As a director, Zeffirelli is clearly the greatest in the business, since he orchestrates the stage doings to the point that every character is wholly in league with the music. There is not a note sounded in the pit without a visual reflection of its meaning. This made "Falstaff" a bit busy, but, then, the work is a busy score whose fantasy never ever takes a deep breath. It is a continuous chain of daffy circumstances and every one was placed squarely within the audience's view. Staging such as his has gone out of fashion largely because no one about is equipped to make it fashionable. But I take an oath that the brilliancy, brightness and fidelity to Verdi's intentions of Zeffirelli's ideas have not been duplicated in this generation.

Now to the matter of the set designs. They were literal and took into account the virtuosity that Tudor architects were able to bring to their formal structures. All the planks were in place, all the angles in perfect proportion. And, incidentally, the apportionment of sets allowed Zeffirelli to make marvelous effects with the highs and lows he created with his myriad balconies and staircases to the stage proper. And the depth he created in almost every scene made the Met seem as deep in width and length as a terminal used for bus transportation. Further, you could almost smell the must emanating from the "Garter" Inn; you could feel the warmth that lighted Fenton's house; and the trees of the final act all but reached out and embraced the listeners. It was all profoundly right and satisfying. The Met has nothing like it currently on view.

Then there were the costumes, an instance of one indicating the quality of the others. When Falstaff goes a-courting in the second act he is dressed to the nines - but the clothes do not quite fit. In his former days (and with a former figure) they might have been perfect, but now he has outgrown them. Zeffirelli, indeed, has put everyone into a costume which makes it a part of his character. There is not a singer on stage whose clothes are not part of the production's overall effect.

Zeffirelli, on this occasion, was making his Met debut as was Leonard Bernstein, who conducted. His leadership proved what we all know from his concerts - he is born to drama and thrives on it. Every accent of the score was securely placed, every phrase was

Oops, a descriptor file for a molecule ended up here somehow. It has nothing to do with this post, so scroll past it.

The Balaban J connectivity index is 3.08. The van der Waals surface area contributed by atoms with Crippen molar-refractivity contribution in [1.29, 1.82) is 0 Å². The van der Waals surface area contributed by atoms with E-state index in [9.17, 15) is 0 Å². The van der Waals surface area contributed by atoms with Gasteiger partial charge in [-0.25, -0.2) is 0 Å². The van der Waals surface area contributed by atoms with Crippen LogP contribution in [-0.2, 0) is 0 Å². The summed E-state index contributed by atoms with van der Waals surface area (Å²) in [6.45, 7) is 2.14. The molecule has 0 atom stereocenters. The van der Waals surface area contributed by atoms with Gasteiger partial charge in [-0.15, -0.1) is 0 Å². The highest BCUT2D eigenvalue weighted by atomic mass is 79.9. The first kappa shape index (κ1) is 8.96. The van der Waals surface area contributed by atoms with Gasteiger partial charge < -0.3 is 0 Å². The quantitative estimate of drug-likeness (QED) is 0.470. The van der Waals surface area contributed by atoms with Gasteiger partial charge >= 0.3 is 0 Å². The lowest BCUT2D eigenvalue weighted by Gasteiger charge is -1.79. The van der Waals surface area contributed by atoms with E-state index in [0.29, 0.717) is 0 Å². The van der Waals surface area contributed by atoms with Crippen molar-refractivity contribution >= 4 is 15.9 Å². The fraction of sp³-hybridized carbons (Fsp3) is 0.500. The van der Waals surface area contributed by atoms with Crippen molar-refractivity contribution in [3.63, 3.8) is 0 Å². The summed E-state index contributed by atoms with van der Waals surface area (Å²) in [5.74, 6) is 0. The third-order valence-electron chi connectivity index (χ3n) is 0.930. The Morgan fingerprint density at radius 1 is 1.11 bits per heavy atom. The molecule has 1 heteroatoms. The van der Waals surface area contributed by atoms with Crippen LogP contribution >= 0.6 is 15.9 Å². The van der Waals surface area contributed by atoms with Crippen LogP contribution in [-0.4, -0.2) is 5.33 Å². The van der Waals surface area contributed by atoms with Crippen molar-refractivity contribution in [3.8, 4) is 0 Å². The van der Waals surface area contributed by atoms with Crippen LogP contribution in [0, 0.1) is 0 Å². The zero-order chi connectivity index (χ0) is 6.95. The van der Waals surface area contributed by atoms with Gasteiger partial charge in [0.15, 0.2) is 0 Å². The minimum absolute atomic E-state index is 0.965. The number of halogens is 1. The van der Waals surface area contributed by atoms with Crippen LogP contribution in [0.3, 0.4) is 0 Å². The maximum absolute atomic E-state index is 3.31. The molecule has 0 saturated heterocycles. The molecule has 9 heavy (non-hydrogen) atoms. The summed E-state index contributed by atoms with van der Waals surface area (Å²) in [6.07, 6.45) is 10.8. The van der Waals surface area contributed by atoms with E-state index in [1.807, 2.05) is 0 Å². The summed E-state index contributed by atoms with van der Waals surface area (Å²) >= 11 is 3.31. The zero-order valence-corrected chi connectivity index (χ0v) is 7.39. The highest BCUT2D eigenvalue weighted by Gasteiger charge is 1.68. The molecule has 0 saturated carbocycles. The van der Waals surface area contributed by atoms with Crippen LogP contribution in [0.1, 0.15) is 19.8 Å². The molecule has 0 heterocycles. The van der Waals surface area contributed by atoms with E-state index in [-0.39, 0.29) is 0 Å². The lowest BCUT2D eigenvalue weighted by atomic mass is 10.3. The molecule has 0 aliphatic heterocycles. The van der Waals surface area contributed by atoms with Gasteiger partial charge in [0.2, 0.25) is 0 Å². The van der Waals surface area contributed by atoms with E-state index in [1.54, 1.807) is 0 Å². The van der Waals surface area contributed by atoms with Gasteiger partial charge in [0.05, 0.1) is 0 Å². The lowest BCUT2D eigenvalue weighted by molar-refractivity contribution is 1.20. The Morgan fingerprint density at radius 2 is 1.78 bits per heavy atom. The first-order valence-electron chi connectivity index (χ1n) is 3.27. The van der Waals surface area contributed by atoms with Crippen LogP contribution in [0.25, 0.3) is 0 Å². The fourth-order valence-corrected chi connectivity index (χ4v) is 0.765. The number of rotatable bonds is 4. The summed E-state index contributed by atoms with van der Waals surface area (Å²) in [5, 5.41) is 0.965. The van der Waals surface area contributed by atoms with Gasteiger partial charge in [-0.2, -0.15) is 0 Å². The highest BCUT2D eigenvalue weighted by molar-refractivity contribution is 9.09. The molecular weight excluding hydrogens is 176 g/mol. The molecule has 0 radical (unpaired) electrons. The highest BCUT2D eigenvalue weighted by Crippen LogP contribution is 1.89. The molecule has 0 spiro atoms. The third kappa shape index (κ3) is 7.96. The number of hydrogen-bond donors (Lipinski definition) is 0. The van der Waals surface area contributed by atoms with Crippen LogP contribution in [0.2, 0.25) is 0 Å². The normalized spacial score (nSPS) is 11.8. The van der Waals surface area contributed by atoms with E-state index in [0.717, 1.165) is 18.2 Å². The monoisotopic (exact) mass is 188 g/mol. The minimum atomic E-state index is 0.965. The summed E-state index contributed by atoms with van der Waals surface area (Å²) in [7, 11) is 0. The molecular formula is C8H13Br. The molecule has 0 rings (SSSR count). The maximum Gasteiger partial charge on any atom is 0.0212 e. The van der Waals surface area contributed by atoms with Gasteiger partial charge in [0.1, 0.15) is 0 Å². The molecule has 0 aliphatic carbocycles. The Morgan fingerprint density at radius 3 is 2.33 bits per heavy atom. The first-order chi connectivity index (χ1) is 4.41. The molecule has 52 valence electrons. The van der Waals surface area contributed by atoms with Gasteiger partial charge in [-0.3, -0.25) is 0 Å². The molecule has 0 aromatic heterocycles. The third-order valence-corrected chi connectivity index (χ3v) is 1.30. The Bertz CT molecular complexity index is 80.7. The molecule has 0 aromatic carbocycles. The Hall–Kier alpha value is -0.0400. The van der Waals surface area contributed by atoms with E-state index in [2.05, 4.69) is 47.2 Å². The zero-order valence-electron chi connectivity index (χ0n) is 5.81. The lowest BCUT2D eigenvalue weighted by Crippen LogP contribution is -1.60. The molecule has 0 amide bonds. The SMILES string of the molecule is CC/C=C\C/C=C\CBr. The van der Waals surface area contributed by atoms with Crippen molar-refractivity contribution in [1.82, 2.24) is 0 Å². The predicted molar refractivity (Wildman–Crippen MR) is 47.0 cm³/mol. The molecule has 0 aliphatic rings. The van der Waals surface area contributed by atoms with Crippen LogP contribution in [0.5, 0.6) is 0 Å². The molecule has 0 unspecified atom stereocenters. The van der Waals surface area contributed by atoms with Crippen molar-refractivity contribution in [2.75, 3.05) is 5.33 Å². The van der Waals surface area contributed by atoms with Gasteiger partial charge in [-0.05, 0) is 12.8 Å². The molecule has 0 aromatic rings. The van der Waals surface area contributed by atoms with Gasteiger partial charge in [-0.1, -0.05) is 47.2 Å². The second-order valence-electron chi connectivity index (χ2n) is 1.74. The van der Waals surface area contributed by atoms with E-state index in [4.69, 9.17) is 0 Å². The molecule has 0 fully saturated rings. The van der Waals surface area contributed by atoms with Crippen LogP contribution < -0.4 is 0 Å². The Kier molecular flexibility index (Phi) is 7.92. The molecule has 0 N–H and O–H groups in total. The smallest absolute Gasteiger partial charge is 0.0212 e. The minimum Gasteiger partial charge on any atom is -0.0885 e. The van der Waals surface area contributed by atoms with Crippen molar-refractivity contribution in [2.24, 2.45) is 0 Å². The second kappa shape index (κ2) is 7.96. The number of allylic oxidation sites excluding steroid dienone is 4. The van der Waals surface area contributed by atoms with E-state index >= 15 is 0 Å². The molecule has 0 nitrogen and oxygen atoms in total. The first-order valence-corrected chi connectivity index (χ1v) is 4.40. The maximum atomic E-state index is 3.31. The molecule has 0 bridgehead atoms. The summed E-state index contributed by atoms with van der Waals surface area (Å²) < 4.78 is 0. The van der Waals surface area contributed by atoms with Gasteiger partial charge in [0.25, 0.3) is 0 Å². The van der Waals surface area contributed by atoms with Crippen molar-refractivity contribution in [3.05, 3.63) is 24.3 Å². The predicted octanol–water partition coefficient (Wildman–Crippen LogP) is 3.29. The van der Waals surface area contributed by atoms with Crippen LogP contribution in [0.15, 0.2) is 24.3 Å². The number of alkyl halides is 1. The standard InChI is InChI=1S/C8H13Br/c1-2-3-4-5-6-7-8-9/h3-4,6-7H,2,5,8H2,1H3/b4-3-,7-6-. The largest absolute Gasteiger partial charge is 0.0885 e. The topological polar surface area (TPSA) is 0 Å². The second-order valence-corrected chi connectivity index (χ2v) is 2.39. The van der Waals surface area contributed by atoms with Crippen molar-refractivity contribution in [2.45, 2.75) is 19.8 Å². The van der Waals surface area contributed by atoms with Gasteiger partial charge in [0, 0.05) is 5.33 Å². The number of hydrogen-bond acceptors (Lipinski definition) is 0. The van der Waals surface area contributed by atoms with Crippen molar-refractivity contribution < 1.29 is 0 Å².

neat and chiseled, and every rhythm bounced throughout the hall. Moreover the orchestra played for him, gave every inch of its resource to his beat and baton methods. It was quite an experience, a fantastic one in all ways.

But the story is not over; the singers were superb. Anselmo Colzani as Falstaff was a fat, old lecher who sang like a thin, young hero, and Mario Sereni as Ford did exceedingly well. The Fenton of Luigi Alva, who was making his debut, rang smoothly and Paul Franke was an apposite Dr. Cajus. And Andrea Velis and Norman Scott as Bardolfo and Pistola were as rascally a pair as you have ever witnessed.

The women, too, were all sensational. Gabriella Tucci was divine as Mrs. Ford, Judith Raskin was a touch of sunlight as Nannetta, and Rosalind Elias was broadly lyrical as Mrs. Page. A special word is due Regina Resnik as Mrs. Quickly since she all but stole the show. As actress and singer her work can be commended to any youngster who takes opera to be his goal. Imitating her would seem an ideal way to begin.

Yet there is really no sense at pointing to the solo artists, as "Falstaff" is an ensemble work. There are a few arias, few moments for the display of individual talent. Everything works in tandem and in groups. The combined forces unleashed a performance of a kind that only the greatest companies can produce. What a night - an historic one. And the sound and sight of it still sticks in the ear and eye.